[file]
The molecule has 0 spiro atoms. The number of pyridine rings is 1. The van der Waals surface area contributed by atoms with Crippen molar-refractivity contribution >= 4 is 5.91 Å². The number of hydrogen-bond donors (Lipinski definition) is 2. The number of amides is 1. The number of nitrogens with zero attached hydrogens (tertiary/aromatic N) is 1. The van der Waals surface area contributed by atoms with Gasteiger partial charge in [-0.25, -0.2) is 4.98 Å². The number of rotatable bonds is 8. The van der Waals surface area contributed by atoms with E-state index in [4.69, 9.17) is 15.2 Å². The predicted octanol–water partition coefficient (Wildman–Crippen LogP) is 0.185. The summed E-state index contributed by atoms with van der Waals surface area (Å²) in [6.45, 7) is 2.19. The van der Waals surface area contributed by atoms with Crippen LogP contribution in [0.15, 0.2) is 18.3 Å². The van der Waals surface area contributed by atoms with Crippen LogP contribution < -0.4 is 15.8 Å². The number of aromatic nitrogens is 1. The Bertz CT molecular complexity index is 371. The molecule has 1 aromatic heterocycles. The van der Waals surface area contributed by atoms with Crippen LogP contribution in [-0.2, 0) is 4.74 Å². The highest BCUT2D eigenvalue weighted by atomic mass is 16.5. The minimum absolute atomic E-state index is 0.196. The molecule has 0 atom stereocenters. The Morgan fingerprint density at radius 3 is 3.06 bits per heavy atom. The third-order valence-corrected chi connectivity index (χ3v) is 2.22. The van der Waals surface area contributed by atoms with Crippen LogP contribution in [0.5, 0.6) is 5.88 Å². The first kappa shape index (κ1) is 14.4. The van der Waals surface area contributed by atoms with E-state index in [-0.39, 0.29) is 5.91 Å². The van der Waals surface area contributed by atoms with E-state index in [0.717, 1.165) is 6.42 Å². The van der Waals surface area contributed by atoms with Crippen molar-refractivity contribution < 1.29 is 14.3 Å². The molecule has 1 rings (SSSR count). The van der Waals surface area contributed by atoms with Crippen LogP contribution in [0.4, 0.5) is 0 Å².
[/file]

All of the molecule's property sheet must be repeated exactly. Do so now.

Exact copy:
The molecule has 0 spiro atoms. The number of pyridine rings is 1. The van der Waals surface area contributed by atoms with Crippen molar-refractivity contribution >= 4 is 5.91 Å². The number of hydrogen-bond donors (Lipinski definition) is 2. The number of amides is 1. The number of nitrogens with zero attached hydrogens (tertiary/aromatic N) is 1. The van der Waals surface area contributed by atoms with Gasteiger partial charge in [-0.25, -0.2) is 4.98 Å². The number of rotatable bonds is 8. The van der Waals surface area contributed by atoms with E-state index in [4.69, 9.17) is 15.2 Å². The predicted octanol–water partition coefficient (Wildman–Crippen LogP) is 0.185. The summed E-state index contributed by atoms with van der Waals surface area (Å²) in [6.45, 7) is 2.19. The van der Waals surface area contributed by atoms with Crippen LogP contribution in [0.15, 0.2) is 18.3 Å². The van der Waals surface area contributed by atoms with Crippen LogP contribution < -0.4 is 15.8 Å². The number of aromatic nitrogens is 1. The Bertz CT molecular complexity index is 371. The molecule has 1 aromatic heterocycles. The van der Waals surface area contributed by atoms with Crippen LogP contribution in [-0.2, 0) is 4.74 Å². The highest BCUT2D eigenvalue weighted by atomic mass is 16.5. The minimum absolute atomic E-state index is 0.196. The molecule has 0 atom stereocenters. The Morgan fingerprint density at radius 3 is 3.06 bits per heavy atom. The third-order valence-corrected chi connectivity index (χ3v) is 2.22. The van der Waals surface area contributed by atoms with Crippen LogP contribution in [0.5, 0.6) is 5.88 Å². The first kappa shape index (κ1) is 14.4. The van der Waals surface area contributed by atoms with E-state index in [-0.39, 0.29) is 5.91 Å². The van der Waals surface area contributed by atoms with E-state index in [0.717, 1.165) is 6.42 Å². The van der Waals surface area contributed by atoms with Crippen molar-refractivity contribution < 1.29 is 14.3 Å². The molecule has 1 rings (SSSR count). The van der Waals surface area contributed by atoms with Crippen LogP contribution in [0.4, 0.5) is 0 Å².